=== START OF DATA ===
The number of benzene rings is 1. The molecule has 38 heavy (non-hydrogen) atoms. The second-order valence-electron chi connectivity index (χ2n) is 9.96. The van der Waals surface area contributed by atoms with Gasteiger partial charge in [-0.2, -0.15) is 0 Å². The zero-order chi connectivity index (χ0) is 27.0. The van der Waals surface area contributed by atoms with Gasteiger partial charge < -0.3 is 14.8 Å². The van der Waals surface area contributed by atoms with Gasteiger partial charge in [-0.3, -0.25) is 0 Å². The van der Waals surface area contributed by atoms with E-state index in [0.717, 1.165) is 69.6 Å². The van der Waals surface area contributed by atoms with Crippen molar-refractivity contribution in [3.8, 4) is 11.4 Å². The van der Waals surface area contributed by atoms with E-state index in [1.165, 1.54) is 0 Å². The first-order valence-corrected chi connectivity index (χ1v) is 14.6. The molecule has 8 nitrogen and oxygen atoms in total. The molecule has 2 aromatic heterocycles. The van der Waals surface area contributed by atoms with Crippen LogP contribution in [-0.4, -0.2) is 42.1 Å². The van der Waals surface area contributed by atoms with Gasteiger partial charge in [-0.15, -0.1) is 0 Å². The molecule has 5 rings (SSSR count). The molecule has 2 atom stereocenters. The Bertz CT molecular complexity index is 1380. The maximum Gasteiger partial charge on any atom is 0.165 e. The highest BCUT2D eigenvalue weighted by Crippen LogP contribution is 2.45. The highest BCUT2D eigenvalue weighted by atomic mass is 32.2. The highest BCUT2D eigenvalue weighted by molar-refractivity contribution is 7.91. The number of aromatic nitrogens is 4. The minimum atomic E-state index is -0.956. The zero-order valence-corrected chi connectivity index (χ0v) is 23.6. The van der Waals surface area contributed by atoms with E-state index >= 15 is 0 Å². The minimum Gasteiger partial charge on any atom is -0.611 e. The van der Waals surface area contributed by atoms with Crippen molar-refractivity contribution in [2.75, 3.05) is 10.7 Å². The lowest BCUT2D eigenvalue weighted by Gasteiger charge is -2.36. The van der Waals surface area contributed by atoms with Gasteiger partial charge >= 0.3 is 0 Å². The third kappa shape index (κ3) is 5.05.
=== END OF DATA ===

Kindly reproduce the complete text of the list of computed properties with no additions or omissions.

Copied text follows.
The number of benzene rings is 1. The molecule has 38 heavy (non-hydrogen) atoms. The second-order valence-electron chi connectivity index (χ2n) is 9.96. The van der Waals surface area contributed by atoms with Gasteiger partial charge in [-0.2, -0.15) is 0 Å². The zero-order chi connectivity index (χ0) is 27.0. The van der Waals surface area contributed by atoms with Gasteiger partial charge < -0.3 is 14.8 Å². The van der Waals surface area contributed by atoms with Gasteiger partial charge in [-0.3, -0.25) is 0 Å². The van der Waals surface area contributed by atoms with E-state index in [0.717, 1.165) is 69.6 Å². The van der Waals surface area contributed by atoms with Crippen molar-refractivity contribution in [3.8, 4) is 11.4 Å². The van der Waals surface area contributed by atoms with E-state index in [1.165, 1.54) is 0 Å². The first-order valence-corrected chi connectivity index (χ1v) is 14.6. The molecule has 8 nitrogen and oxygen atoms in total. The molecule has 2 aromatic heterocycles. The van der Waals surface area contributed by atoms with Crippen LogP contribution in [-0.4, -0.2) is 42.1 Å². The van der Waals surface area contributed by atoms with Gasteiger partial charge in [-0.15, -0.1) is 0 Å². The molecule has 5 rings (SSSR count). The molecule has 2 atom stereocenters. The Bertz CT molecular complexity index is 1380. The maximum Gasteiger partial charge on any atom is 0.165 e. The highest BCUT2D eigenvalue weighted by Crippen LogP contribution is 2.45. The highest BCUT2D eigenvalue weighted by atomic mass is 32.2. The highest BCUT2D eigenvalue weighted by molar-refractivity contribution is 7.91. The number of aromatic nitrogens is 4. The minimum atomic E-state index is -0.956. The zero-order valence-corrected chi connectivity index (χ0v) is 23.6. The van der Waals surface area contributed by atoms with E-state index >= 15 is 0 Å². The minimum Gasteiger partial charge on any atom is -0.611 e. The van der Waals surface area contributed by atoms with Crippen molar-refractivity contribution in [2.75, 3.05) is 10.7 Å². The lowest BCUT2D eigenvalue weighted by Gasteiger charge is -2.36. The van der Waals surface area contributed by atoms with Gasteiger partial charge >= 0.3 is 0 Å². The third kappa shape index (κ3) is 5.05.